Reaffirming our Values in Immigration Reform

December 18, 2018 Michael Paul Jackson

Insights from The Opportunity Agenda

“It’s the same dirt on both sides.”

That’s what Indya Moore, the actress from the FX show "Pose," said about the land between the U.S. and Mexico at our Border Visions Convening in El Paso, TX last month.

During a tour of the border wall near El Paso, Moore had reached under the wall separating the U.S. from Mexico, clutching dirt, and observed that, yes, the soil in the U.S. is the same soil as in Mexico. In fact, there's no difference.

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As the opposition’s rhetoric around detention and migrants worsens, it's become increasingly important that we reaffirm the values of equal rights, fairness, and dignity that Moore alluded to in El Paso. Indeed, we all have the right to be treated with fairness and respect -- and for decades, the United States has had a system for processing asylum claims.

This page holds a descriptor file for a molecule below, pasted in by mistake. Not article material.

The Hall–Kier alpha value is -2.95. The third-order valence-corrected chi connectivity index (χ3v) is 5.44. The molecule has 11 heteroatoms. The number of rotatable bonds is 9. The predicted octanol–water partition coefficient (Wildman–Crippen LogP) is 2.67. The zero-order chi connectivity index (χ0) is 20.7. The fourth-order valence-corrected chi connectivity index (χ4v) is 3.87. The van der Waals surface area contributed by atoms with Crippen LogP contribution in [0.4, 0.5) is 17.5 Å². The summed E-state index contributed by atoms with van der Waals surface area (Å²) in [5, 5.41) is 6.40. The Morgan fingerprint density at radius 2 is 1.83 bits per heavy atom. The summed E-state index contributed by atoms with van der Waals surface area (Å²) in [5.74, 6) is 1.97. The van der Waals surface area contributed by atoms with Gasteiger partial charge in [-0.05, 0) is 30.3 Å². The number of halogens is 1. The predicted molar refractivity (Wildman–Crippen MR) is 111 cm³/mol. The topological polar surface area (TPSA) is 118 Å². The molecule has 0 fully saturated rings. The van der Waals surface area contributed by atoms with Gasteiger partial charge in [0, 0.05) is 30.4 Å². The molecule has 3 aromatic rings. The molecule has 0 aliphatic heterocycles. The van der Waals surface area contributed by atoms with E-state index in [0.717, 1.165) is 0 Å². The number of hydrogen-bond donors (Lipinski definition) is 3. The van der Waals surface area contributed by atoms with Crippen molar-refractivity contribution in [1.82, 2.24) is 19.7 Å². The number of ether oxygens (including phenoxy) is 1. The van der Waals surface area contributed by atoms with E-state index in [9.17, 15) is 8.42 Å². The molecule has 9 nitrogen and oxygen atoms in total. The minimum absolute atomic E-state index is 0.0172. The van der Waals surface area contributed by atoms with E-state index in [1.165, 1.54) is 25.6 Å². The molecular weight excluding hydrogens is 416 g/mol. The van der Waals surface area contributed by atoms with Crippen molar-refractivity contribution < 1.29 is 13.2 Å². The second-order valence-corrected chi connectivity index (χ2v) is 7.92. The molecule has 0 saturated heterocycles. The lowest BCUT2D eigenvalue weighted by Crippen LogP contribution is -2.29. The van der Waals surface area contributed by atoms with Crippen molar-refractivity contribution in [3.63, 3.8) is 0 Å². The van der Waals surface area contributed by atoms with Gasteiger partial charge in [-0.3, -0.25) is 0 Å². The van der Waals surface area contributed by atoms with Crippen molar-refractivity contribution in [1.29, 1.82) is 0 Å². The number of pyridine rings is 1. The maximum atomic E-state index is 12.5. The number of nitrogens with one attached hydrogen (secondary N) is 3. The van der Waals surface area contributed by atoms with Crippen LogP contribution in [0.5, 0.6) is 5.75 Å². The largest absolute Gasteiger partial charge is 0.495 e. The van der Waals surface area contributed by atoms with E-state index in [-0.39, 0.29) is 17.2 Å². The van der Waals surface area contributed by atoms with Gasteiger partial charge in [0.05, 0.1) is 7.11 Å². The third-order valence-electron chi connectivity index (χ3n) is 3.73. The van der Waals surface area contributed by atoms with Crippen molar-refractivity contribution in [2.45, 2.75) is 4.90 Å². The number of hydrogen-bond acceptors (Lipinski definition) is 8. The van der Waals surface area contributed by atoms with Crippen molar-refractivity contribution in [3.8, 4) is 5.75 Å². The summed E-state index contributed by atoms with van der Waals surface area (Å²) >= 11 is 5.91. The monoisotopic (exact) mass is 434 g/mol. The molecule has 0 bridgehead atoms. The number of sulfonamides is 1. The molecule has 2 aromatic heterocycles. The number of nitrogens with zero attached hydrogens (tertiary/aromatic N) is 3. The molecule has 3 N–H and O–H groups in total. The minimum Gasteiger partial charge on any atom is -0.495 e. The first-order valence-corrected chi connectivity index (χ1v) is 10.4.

But stories like the 7-year old Guatemalan migrant who died in federal custody earlier this month, as well the Trump administration's bizarre attempts to deport long-standing Vietnamese immigrants, highlight the racial hatred and divisive policies that stand in direct violation of our values.

One only needs to take a tour of the border region — with its homes, its quiet streets, its vibrant cultures — to see the similarities between the United States and Mexico, and to understand that fear is at the heart of the divisive immigration policies in the United States. We can do better than this.

The photos below depict the border along El Paso, as well as the work of amazing activists and creatives who joined us to discuss art, narrative, and social change during the convening. Please look and share, along with our messaging memo.  

Moreover, we urge you to contact your representatives to tell them that you care how we treat immigrants, refugees and migrants in the United States, and tell them that you want to see humane solutions, instead of scapegoating and threats.

Because it really is the same dirt on both sides. It always has been.

Photos by Michael Paul Jackson and Jesús Iñiguez.

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